By 1949, Gene’s family had moved to Swope Park, where his father worked at the municipal golf course. The large urban park area included a small house in which the Clarks lived, initially without running water. The Swope Park period lasted 11 years, covering Gene’s childhood and early adolescence. It was a time of austerity and the simple virtues of hard work. Kelly’s employment as a golf course groundskeeper was not enough to provide home comforts and the family had to be self-sufficient. They raised chickens, milked cows, churned butter, picked berries, canned vegetables, and learned many practical skills, including carpentry. Once the chores were completed the children were free to roam through the expansive woods and orchard surrounding the property. They swam, climbed cliffs, explored caves, played with canoes in Blue River, flew kites, built makeshift forts and scaled the back fence into Swope Park Zoo to see the animals.
Not all the family’s pastimes were innocent. In later years, friends marvelled and shuddered when Clark indulged in knife-throwing competitions with his musician friend, Jesse Ed Davis. They appeared to be acting like Indian braves, straight out of some Fifties western. But those games could also be traced back to Gene’s childhood when the more adventurous members of his family would collect empty boxes of washing powder which were placed on trees and used for target practice. The Tide brand’s bright white logo provided the perfect bull’s-eye at which to aim.
Occasionally, the children’s uproarious play would be interrupted by the sound of the Kansas City Southern, the train line that Clark would later immortalise in song. Memories of Swope Park also featured in his ecological ballad, ‘Something’s Wrong’, which portrayed a pastoral idyll of joyous fields, later blighted by ‘neon brambles’, a bitter allusion to the demolition of his home for the modern wonder of the Interstate 435. David Clark maintains that his brother’s storybook childhood had a profound effect on his songwriting and world view. More than anything, it inspired his imagination. In everyday play, he found a kind of deliverance.
Time passed slowly in Swope Park. When he wasn’t playing with his younger brothers, Gene would sometimes wander through the woods alone, away from the household bustle. There was a warm security amid the serenity, an enveloping feeling of calm in which silence itself took on a strange and powerful significance. The rural tranquillity allowed Clark to lose himself in the labyrinthine corridors of his imagination where, for brief moments, everything felt in harmony. These heightened experiences were like evanescent moments of transcendence, which he later attempted to recapture, most thrillingly in the nature imagery employed on songs such as ‘For A Spanish Guitar’ and ‘Lady Of The North’.
Clark’s schooling was traditionally Catholic. After arriving in Swope Park, he was enrolled at the recently opened Our Lady Of Lourdes. Gene’s mother was a lifelong devout Catholic and later a member of the Altar Society. While all the family attended Mass every Sunday, as required by the Catholic Church, she also took the time to attend on several weekdays, generating grace with the same dynamism with which she produced children. All the Clark clan aged over seven took Holy Communion on most Sundays, having fasted since before midnight on the Saturday evening. On the altar they could see the Tabernacle, a majestic gold box that resembled an ornate safe, attached to which was a golden key. Therein lay the Sacred Host, the literal body of Christ made whole by the miracle of transubstantiation and consumed by the supplicants in the act of communion. Nightly decades of the rosary were also recited at home, the more so when one of the family, Ada Rebecca, was afflicted with a non-malignant tumour in her skull which affected her mental development. She was later subject to sporadic fits and convulsions. The prayers of intercession did not produce a miracle cure, but she survived.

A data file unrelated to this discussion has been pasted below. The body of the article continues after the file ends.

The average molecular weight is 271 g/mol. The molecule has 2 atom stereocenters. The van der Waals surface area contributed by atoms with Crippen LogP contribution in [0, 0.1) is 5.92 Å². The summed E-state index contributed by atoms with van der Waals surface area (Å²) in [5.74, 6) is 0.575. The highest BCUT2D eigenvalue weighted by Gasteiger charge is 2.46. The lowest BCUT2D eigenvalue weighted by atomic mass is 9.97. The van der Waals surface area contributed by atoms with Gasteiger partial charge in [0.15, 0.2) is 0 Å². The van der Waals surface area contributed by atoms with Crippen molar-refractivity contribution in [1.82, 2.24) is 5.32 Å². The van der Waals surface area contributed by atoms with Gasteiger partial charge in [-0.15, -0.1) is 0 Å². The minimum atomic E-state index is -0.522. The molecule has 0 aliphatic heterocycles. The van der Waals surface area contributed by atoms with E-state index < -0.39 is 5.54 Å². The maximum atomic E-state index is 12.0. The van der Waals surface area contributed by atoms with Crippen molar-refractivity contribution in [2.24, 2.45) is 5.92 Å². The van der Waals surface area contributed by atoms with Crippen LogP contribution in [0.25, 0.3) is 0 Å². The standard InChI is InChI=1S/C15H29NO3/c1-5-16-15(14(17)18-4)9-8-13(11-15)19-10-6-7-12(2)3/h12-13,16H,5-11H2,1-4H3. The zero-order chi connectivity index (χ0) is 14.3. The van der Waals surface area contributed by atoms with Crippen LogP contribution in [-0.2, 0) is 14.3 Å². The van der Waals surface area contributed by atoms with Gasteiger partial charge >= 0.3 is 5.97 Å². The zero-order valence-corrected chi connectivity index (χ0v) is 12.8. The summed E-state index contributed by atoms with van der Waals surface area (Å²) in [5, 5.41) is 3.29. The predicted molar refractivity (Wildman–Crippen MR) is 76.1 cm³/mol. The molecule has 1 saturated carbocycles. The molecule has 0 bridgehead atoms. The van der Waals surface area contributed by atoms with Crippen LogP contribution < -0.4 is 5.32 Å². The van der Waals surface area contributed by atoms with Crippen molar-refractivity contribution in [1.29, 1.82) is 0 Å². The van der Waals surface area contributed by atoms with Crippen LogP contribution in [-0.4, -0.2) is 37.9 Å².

My Catholic upbringing was important in many ways. It must have influenced my songwriting too. There are questions and mysteries in there
Gene’s own Catholic upbringing had a significant and beneficial effect on his life and work. While preparing for Holy Communion and Confirmation, he was grounded in the Catechism and presented with complex theological concepts such as the nature of the Holy Trinity and the mysteries of faith. Catholic teaching did not shy away from the big questions, but embraced them. ‘What is God?’ ‘What is man?’ ‘What are angels?’ ‘What is faith?’ ‘What is hope?’ ‘What is despair?’ ‘What is eternity?’ These heady concepts were punctuated by many teasing theological conundrums: ‘Has God a beginning?’ ‘Why did God create Hell?’ ‘Can anyone get out of Hell?’ ‘What is sanctifying grace?’ “My Catholic upbringing was important in many ways,” Clark told me. “It must have influenced my songwriting too. There are questions and mysteries in there. You know those words and phrases.” Indeed, Clark’s best work is full of abstruse allusions, typical of a Catholic imagination. His songs include references to eternity, angels and souls, while many of his love ballads dramatize a moral complexity, with protestations of guilt, remorse and the need for forgiveness. Even an innocuously titled song such as ‘So You Say You Lost Your Baby’ contains some fantastical imagery and casually conceived cosmological concepts, not least the Catholic allusion to ‘Tabernacle hillsides’. Many other songs, from ‘Echoes’ through to ‘White Light’, ‘Strength Of Strings’, ‘Feeling Higher’ and ‘Communications’ address arcane or esoteric subject matter. The tone and diction are sometimes deceptively simple, with jaw-dropping abstractions nestling alongside everyday speech, as if unnoticed by the composer. Extracting explanation, let alone meaning, from Clark was always an impossible undertaking, as might have been expected. But the symbolism and complex imagery resonate with each fresh listening and much of it can clearly be traced back to his childhood education when the Catechism addressed profound questions of theology with the simple conviction and authority of an instruction manual.